from The American Heritage® Dictionary of the English Language, 4th Edition
- suffix Possessing; full of; characterized by: joyous.
- suffix Having a valence lower than that of a specified element in compounds or ions named with adjectives ending in -ic: ferrous.
from Wiktionary, Creative Commons Attribution/Share-Alike License
- suffix Used to form adjectives from nouns.
- suffix Used in chemical nomenclature to name chemical compounds in which a specified chemical element has a lower oxidation number than in the equivalent compound whose name ends in the suffix -ic. For example sulphuric acid (H2SO4) has more oxygen atoms per molecule than sulphurous acid (H2SO3). See Inorganic nomenclature.
from the GNU version of the Collaborative International Dictionary of English
- suffix An adjective suffix meaning full of, abounding in, having, possessing the qualities of, like; as in gracious, abounding in grace; arduous, full of ardor; bulbous, having bulbs, bulblike; riotous, poisonous, piteous, joyous, etc.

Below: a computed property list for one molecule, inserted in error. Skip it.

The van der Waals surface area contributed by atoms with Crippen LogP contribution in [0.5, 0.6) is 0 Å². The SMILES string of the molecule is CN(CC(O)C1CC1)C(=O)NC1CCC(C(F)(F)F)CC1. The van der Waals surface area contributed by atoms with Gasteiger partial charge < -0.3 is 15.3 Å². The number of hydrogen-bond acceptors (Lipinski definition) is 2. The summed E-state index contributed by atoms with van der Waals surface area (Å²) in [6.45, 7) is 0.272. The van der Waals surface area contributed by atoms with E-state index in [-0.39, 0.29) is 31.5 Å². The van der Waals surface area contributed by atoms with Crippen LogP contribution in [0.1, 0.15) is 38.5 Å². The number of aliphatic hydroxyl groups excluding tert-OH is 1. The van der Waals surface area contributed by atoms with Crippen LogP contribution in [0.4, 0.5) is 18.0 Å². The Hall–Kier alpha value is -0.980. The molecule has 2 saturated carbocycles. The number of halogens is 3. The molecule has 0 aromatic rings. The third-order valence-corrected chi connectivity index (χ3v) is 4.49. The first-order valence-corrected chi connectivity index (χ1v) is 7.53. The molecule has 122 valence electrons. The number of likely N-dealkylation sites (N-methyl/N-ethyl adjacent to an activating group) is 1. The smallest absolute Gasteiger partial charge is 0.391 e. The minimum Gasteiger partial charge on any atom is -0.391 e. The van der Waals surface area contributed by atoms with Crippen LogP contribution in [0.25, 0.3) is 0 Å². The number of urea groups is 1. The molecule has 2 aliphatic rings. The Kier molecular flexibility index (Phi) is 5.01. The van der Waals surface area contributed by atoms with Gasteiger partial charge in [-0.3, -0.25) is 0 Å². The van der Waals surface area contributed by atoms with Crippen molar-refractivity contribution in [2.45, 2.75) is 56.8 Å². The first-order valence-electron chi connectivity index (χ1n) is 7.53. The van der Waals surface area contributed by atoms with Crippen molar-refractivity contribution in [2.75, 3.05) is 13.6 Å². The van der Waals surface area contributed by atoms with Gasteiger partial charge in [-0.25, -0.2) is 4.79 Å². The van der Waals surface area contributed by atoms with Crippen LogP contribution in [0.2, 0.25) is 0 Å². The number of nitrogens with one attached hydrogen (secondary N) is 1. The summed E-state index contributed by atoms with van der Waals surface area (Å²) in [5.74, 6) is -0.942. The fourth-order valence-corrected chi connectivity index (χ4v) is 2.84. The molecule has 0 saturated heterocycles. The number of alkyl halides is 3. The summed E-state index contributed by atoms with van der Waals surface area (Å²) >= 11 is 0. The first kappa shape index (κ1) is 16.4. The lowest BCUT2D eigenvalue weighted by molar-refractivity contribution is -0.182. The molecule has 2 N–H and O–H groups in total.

- suffix A suffix denoting that the element indicated by the name bearing it, has a valence lower than that denoted by the termination
from The Century Dictionary and Cyclopedia
- A suffix of Latin origin, forming, from nouns, adjectives denoting fullness or abundance, or sometimes merely the presence, of the thing or quality expressed by the noun, as in callous, famous, generous, odious, religious, sumptuous, vicious, etc. (see etymology).
- n. In chem., a suffix used to denote the presence in a compound of a relatively electronegative constituent in smaller proportion than in the corresponding compound of which the name bears the suffix -ic. In each case the suffix is attached to the name of the relatively electropositive constituent, as ferrous oxid (FeO) and ferric oxid (Fe2O3), stannous chlorid (SnCl2) and stannic chlorid (SnCl4).
Middle English, from Old French -ous, -eus, -eux, from Latin -ōsus and -us, adj. suff.(American Heritage® Dictionary of the English Language, Fourth Edition)
From Old French -ous and -eux, from Latin -ōsus ("full, full of"). (Wiktionary)
So he dropped the -al from sensual and substituted -ous, writing, “The Soule … finding the ease she had from her visible, and sensuous colleague the body.”